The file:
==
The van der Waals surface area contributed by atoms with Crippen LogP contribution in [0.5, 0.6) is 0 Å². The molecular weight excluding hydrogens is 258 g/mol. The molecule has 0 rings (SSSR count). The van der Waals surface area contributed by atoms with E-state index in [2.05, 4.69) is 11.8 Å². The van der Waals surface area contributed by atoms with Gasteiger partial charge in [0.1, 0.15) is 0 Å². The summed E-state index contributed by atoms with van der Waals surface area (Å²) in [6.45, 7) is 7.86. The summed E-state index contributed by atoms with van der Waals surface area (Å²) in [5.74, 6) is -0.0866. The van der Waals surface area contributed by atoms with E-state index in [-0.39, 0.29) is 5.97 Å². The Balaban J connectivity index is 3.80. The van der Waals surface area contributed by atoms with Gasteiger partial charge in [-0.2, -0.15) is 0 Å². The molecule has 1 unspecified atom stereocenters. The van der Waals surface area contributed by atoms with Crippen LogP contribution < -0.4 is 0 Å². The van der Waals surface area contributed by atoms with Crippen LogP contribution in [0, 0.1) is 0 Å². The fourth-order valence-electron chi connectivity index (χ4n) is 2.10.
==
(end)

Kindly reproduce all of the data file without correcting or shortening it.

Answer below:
The van der Waals surface area contributed by atoms with Crippen LogP contribution in [0.5, 0.6) is 0 Å². The molecular weight excluding hydrogens is 258 g/mol. The molecule has 0 rings (SSSR count). The van der Waals surface area contributed by atoms with E-state index in [2.05, 4.69) is 11.8 Å². The van der Waals surface area contributed by atoms with Gasteiger partial charge in [0.1, 0.15) is 0 Å². The summed E-state index contributed by atoms with van der Waals surface area (Å²) in [6.45, 7) is 7.86. The summed E-state index contributed by atoms with van der Waals surface area (Å²) in [5.74, 6) is -0.0866. The van der Waals surface area contributed by atoms with E-state index in [-0.39, 0.29) is 5.97 Å². The Balaban J connectivity index is 3.80. The van der Waals surface area contributed by atoms with Gasteiger partial charge in [-0.2, -0.15) is 0 Å². The molecule has 1 unspecified atom stereocenters. The van der Waals surface area contributed by atoms with Crippen LogP contribution < -0.4 is 0 Å². The van der Waals surface area contributed by atoms with Crippen LogP contribution in [0, 0.1) is 0 Å². The fourth-order valence-electron chi connectivity index (χ4n) is 2.10.